Research Core Facilities

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Biomedical and Obesity Research Core

http://cehs.unl.edu/npod/biomedical-and-obesity-research-core-0/
Contact: Contact: BORC@unl.edu, Emily Barber (emily.barber@unl.edu, 402-472-4243), or Mengna Xia (mxia2@unl.edu, 402-472-4243)
Parent Facility/Center: Nebraska Center for the Prevention of Obesity Diseases through Dietary Molecules
Location: University of Nebraska-Lincoln Leverton Hall 1700 North 35th Street Lincoln, NE 68583-0806

The Biomedical and Obesity Research Core (BORC) provides research services for internal and external users. BORC has approximately 2,000 ft2 of laboratory space, access to a videoconference room and a collaboration zone in Leverton Hall, as well as designated space in the Life Sciences Annex for animal studies. BORC offers services in molecular and cell biology, nanoparticle tracking, clinical chemistry, metabolite flux analysis, small-animal imaging, neurocognitive phenotyping and metabolic cages. Consultation regarding experimental design and bioinformatics and biostatistics is available. Members of the Nebraska Center for the Prevention of Obesity Diseases through Dietary Molecules (NPOD) have access to high-speed, large-capacity data computation. BORC also offers training sessions and a research tool development program, with priority being given to NPOD members.

Key equipment includes:

  • Branson S-450D digital ultrasonic sonifier;
  • FreeZone® 4.5-liter freeze dry systems;
  • New BrunswickTM Innova® 40;
  • Bio-Rad CFX Connect Real-time Polymerase Chain Reaction (PCR);
  • QX200™ Droplet Digital™ PCR System;
  • Malvern NanoSight NS300;
  • XFe-24 Extracellular Flux Analyzer (Seahorse Bioscience);
  • Vitros-250 Chemistry Analyzer;
  • Bio Tech Synergy™ H1m;
  • Licor Odyssey® CLx;
  • iBox® Scientia™ Small Animal Imaging System;
  • Pearl® Impulse Small Animal Imaging System;
  • Metabolic cages (TSE Systems);
  • Phenotyping equipment for animal behavior studies.


Bureau of Sociological Research

http://bosr.unl.edu/
Contact: Jolene Smyth (jsmyth2@unl.edu, 402-472-0662)
Parent Facility/Center: Not applicable.
Location: University of Nebraska-Lincoln 907 Oldfather Hall Lincoln, NE 68588-0325

Established in 1964, the Bureau of Sociological Research (BOSR) is a one-stop survey research shop that collects data to help answer important questions facing society. BOSR has conducted national, regional and local surveys using a variety of survey research methods and has experience working with a number of contemporary data collection methodologies, including mail surveys, web surveys, telephone interviewing, in-person interviews and focus groups.

BOSR actively works with University of Nebraska-Lincoln (UNL) investigators on the design, implementation, and completion of survey research projects and provides research services for state, government and local organizations outside UNL. Information collected by BOSR is helpful for program evaluation, budget justifications and planning purposes.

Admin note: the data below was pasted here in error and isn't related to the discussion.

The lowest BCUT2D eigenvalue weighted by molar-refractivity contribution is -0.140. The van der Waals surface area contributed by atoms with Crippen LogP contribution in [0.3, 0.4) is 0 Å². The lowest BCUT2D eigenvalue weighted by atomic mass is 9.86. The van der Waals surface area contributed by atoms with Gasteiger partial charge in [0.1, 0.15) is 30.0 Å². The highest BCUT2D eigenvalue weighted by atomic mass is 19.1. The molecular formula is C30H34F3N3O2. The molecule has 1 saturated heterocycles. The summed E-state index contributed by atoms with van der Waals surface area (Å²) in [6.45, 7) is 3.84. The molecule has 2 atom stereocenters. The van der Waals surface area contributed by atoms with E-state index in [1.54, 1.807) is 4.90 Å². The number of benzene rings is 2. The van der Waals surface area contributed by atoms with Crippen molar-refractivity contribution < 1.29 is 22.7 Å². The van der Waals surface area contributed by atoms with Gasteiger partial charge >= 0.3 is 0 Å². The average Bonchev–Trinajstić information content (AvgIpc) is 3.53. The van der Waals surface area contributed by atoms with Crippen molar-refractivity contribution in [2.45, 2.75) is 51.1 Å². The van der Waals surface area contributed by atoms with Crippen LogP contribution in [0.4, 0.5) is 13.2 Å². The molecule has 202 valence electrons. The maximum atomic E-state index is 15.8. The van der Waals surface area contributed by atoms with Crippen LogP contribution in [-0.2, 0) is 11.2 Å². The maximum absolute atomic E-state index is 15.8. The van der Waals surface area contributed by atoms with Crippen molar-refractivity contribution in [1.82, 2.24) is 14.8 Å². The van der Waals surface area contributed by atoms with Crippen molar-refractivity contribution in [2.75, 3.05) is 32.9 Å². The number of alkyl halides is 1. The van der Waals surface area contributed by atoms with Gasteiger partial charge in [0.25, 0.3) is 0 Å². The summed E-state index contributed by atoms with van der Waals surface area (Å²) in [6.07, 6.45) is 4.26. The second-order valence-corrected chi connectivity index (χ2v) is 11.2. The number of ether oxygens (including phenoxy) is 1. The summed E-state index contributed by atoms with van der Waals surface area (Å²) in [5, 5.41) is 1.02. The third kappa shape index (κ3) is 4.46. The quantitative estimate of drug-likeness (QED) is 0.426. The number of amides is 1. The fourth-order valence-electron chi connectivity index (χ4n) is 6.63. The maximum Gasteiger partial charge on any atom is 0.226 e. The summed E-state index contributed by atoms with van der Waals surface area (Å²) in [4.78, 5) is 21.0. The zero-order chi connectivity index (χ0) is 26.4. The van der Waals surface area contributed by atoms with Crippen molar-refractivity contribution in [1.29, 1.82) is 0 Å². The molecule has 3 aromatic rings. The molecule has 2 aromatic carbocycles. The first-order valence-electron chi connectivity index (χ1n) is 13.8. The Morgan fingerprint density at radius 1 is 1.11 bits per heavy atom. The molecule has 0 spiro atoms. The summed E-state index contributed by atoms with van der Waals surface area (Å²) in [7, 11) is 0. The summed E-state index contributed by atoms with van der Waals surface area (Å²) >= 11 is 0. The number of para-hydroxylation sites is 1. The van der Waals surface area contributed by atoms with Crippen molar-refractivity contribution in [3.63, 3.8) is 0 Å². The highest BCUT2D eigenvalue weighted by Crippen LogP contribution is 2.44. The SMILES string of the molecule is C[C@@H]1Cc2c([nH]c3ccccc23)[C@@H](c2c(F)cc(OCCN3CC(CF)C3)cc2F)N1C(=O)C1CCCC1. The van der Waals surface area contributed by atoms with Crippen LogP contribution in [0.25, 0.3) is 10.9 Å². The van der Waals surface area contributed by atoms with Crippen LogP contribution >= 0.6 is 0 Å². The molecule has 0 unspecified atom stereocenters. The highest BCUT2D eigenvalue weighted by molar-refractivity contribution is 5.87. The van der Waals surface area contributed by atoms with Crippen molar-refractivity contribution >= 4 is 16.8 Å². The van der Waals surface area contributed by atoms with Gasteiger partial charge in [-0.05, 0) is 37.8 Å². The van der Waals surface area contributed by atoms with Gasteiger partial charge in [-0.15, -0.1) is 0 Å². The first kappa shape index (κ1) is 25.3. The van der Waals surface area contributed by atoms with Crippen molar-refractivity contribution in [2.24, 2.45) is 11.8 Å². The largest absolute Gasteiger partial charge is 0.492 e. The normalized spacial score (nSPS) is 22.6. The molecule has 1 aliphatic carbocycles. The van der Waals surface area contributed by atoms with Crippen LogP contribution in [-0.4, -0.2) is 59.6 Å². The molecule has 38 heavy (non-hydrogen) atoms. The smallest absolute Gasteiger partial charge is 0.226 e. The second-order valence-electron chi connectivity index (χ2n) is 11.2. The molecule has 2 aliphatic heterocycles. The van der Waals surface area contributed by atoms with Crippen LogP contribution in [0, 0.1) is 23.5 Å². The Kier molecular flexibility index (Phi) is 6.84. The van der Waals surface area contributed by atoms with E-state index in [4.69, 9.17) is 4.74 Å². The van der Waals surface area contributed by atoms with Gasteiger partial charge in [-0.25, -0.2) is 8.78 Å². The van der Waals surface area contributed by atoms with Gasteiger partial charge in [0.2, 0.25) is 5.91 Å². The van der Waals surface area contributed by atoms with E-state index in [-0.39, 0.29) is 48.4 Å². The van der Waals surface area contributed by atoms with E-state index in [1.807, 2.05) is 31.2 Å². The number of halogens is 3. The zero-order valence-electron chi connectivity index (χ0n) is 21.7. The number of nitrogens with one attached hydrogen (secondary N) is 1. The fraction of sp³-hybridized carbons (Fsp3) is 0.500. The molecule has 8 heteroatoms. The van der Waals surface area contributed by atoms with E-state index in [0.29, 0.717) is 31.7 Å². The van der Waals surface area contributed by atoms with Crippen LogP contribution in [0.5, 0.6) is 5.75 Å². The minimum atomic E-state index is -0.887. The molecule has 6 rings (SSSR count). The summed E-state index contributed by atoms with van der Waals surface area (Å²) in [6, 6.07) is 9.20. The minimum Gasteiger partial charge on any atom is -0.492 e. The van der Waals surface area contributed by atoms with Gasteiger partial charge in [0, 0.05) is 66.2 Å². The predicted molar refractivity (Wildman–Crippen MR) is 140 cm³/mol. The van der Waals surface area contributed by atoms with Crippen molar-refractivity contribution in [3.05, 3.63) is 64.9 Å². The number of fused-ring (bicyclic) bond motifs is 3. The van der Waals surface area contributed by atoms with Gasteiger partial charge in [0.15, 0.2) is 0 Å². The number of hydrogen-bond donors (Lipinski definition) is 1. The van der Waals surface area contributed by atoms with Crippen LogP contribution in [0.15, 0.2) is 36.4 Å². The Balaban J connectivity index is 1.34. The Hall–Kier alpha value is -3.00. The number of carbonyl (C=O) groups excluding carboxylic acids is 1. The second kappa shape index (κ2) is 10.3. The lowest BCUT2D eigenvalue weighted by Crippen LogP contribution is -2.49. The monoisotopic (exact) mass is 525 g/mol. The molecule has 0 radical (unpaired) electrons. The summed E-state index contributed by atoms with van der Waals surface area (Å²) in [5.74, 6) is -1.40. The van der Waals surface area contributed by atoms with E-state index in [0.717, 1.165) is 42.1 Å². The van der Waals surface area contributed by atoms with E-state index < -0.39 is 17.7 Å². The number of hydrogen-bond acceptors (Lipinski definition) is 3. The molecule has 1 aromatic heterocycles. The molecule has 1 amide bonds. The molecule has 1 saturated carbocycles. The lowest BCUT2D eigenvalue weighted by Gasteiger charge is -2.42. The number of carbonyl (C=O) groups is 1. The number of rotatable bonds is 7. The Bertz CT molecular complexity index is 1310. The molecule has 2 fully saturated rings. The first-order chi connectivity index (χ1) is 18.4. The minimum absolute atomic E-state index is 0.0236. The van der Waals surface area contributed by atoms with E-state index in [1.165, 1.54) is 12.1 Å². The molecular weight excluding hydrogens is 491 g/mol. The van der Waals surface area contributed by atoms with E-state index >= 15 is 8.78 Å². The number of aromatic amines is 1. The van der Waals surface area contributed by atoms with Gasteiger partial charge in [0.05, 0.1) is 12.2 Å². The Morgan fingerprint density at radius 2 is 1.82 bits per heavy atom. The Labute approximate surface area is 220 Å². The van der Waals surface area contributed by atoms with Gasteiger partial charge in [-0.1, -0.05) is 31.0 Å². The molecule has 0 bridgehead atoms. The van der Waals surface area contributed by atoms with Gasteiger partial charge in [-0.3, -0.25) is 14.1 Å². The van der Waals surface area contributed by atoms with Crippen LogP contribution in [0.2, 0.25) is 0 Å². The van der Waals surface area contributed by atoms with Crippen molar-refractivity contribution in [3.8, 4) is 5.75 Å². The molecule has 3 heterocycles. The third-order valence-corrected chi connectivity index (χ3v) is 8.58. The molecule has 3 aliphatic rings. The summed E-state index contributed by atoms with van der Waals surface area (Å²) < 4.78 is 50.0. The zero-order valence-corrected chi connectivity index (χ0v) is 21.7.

BOSR supports all aspects of social science research applications. Staff can provide support for research design and implementation and will, as determined in consultation with the client, assume responsibility for data collection, processing, analyses and presentation. BOSR staff also provide training and demonstrations of survey research methods and human subject protection for undergraduate and graduate classes in sociology.


Cell Development Facility

http://cdf.unl.edu/welcome-cell-development-facility
Contact: Paul Blum (pblum1@unl.edu, 402-472-8969)
Parent Facility/Center: Not applicable.
Location: University of Nebraska-Lincoln E235 Beadle Center 1901 Vine Street Lincoln, NE 68588

The Cell Development Facility creates cell lines of all types – including mammalian, yeast and bacterial – for recombinant proteins and metabolites. The facility specializes in biomedical proteins.

Other areas of assistance include:

  • Cell line development;
  • Fermentation process development;
  • Protein purification development (e.g., chromatography resins with single or multiple chemistries, protein sequencing by liquid chromatography-tandem mass spectrometry [LC-MS/MS] analysis, and crystallography);
  • Antibody-based services (e.g., qualitative and quantitative western blot, enzyme-linked immunosorbent assay [ELISA], antigen immunopreciptation for protein complex analysis or chromatin immunoprecipitation sequencing [ChIP-Seq] and other methodologies);
  • Cell biology services (e.g., protein stability, protein potency, protein toxicity and protein localization);
  • Microscopy (e.g., epi-fluorescence, confocal fluorescence, and Nomarski light, transmission electron [TEM] and scanning electron [SEM]).


Bioinformatics Core Research Facility

https://biotech.unl.edu/bioinformatics
Contact: Jean-Jack Riethoven (jeanjack@unl.edu, 402-472-7949)
Parent Facility/Center: Center for Biotechnology